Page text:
This option puts everything in one box (itinerary management, alerts and reward points), so if that’s what you’re after, then this may be for you. It’s a bit of a travel Swiss Army knife. The app is also excellent with all your loyalty programs visible on one screen, and warnings when your points are about to expire.
There is a 30-day free trial so you can check it out properly before committing. Personally, I wouldn’t pay US$49 a year for the points tracking functionality, and the other premium features of TripIt Pro are of no interest to me.
Visit: https://www.tripit.com →
3. Using App in the Air for points tracking
Like TripIt, App In The Air is predominantly a flight tracking app and does have a free wallet functionality.
It doesn’t have flybuys and American Express Membership Rewards, hence App in the Air has the weakest coverage out of the three main apps we’re comparing. But the app still does all the main airline and hotel programs well, including showing tier status and the current balance.
Once again, you might choose this over AwardWallet as it can combine your flight itineraries and reward points into one simple app. Best of all, points tracking is included in the free version.
There is a premium subscription to App In The Air (A$48.99 a year or A$81.99 for lifetime), but that’s for alerts and SMS features that aren’t relevant to this guide.
Lighter users: Stocard, Google Pay, Apple Pay
If you’re a lighter user (perhaps being a member of just Qantas and Velocity Frequent Flyer), then there may be simpler options for you than the three heavy-weight apps listed above!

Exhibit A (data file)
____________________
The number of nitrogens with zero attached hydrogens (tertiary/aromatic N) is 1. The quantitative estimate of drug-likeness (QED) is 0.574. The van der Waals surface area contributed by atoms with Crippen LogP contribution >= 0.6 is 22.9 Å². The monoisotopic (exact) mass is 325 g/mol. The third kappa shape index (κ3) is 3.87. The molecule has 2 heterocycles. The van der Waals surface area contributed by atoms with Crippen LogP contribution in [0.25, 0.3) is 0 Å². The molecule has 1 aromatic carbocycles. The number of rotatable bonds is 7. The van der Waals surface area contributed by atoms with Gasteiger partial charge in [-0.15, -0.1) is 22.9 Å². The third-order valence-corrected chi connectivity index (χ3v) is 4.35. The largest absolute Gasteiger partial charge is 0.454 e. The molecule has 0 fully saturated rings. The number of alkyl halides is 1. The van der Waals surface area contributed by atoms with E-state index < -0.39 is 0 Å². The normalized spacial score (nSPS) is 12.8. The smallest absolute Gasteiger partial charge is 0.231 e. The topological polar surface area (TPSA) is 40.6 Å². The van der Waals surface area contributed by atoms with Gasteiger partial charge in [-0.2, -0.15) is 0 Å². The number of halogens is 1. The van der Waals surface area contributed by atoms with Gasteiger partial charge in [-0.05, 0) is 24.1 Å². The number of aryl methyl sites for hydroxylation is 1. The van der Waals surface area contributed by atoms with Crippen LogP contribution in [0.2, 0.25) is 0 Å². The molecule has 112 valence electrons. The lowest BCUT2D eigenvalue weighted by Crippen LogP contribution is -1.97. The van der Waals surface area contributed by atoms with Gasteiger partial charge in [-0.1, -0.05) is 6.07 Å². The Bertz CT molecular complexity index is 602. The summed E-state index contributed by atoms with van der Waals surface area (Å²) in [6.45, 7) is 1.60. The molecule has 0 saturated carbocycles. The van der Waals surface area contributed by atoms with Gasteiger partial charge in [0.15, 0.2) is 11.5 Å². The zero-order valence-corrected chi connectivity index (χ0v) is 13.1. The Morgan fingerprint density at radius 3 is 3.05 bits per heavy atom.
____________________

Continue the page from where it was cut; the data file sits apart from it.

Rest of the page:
1. Using Stocard for points tracking
Stocard is a great app for Australian shoppers to keep track of their various loyalty cards, and in some cases, their points balance as well.
Although it’s more retail than airline-focused, you can still log-in and track airlines like Qantas, Velocity, Singapore Airlines KrisFlyer and Cathay Pacific Asia Miles. Note that flybuys points aren’t trackable through here (but you can still add the card).
Visit: https://stocardapp.com/ →
2. Using Google Pay or Apple Pay for points tracking
If you’re a minimalist and would rather just use the built-in wallet functionality on your recent Android or iPhone device, then perhaps Google Pay and Apple Pay will have you covered, respectively.
Both wallet programs are supporting an increasing number of loyalty partners, such as Velocity Frequent Flyer and Hilton Honors. You’ll be able to track your points balances for some of those partners.
Summing up: are points-tracking services worth it?
Firstly, is it worth using a points-tracking service? If you manage more than a handful of accounts, we’d argue ‘yes’. While there are a few free options available to you, other factors might impact your choice.
Do you trust apps with your details?
For example, all apps except AwardWallet require you to trust their service with the login to your frequent flyer account – if you’re not comfortable doing that, then your choice is limited.
Awardwallet offers the ability to save passwords locally to avoid giving out your password to a third-party. But take note; doing that though removes most of the automated account update features.
AwardWallet is our pick overall
If it is just points-tracking that you’re looking for, then AwardWallet wins hands down. It’s got the best coverage and the core features are free. The paid options unlock more relevant travel features and aren’t too pricey in comparison.
If you’re wanting itinerary tracking in the mix as well, then I’d consider App In The Air as the second-place contender, followed by TripIt Pro if you’re happy to pay the annual fee or take up a trial.
All up – have a look at the products, and the table up above to work out what’s important to you. The free versions of AwardWallet and App In The Air do points tracking out of the box, so Tripit Pro is really the only one that charges a premium. Stocard might be a great light option also.
This article was originally written by Evin Tan Khiew.